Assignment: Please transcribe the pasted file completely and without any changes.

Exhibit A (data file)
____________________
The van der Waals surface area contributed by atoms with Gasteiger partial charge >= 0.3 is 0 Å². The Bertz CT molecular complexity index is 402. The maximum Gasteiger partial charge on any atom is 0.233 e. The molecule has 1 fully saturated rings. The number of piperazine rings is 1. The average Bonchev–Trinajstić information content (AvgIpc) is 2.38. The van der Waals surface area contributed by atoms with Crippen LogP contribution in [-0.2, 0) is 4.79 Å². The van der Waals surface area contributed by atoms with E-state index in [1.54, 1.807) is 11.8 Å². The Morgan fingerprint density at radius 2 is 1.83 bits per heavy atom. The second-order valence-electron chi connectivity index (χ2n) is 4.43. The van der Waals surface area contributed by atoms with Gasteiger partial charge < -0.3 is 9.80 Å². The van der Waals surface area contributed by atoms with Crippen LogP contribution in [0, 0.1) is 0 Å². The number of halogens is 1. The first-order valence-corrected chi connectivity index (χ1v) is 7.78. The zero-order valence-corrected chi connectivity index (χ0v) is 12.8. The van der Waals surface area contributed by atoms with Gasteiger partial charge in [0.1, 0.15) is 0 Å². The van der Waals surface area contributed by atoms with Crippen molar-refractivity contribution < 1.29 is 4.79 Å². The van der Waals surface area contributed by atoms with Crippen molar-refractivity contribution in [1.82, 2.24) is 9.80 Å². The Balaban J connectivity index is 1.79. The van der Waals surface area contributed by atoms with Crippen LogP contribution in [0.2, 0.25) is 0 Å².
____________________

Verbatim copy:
The van der Waals surface area contributed by atoms with Gasteiger partial charge >= 0.3 is 0 Å². The Bertz CT molecular complexity index is 402. The maximum Gasteiger partial charge on any atom is 0.233 e. The molecule has 1 fully saturated rings. The number of piperazine rings is 1. The average Bonchev–Trinajstić information content (AvgIpc) is 2.38. The van der Waals surface area contributed by atoms with Crippen LogP contribution in [-0.2, 0) is 4.79 Å². The van der Waals surface area contributed by atoms with E-state index in [1.54, 1.807) is 11.8 Å². The Morgan fingerprint density at radius 2 is 1.83 bits per heavy atom. The second-order valence-electron chi connectivity index (χ2n) is 4.43. The van der Waals surface area contributed by atoms with Gasteiger partial charge < -0.3 is 9.80 Å². The van der Waals surface area contributed by atoms with Crippen LogP contribution in [0, 0.1) is 0 Å². The number of halogens is 1. The first-order valence-corrected chi connectivity index (χ1v) is 7.78. The zero-order valence-corrected chi connectivity index (χ0v) is 12.8. The van der Waals surface area contributed by atoms with Gasteiger partial charge in [0.1, 0.15) is 0 Å². The van der Waals surface area contributed by atoms with Crippen molar-refractivity contribution < 1.29 is 4.79 Å². The van der Waals surface area contributed by atoms with Crippen molar-refractivity contribution in [1.82, 2.24) is 9.80 Å². The Balaban J connectivity index is 1.79. The van der Waals surface area contributed by atoms with Crippen LogP contribution in [0.2, 0.25) is 0 Å².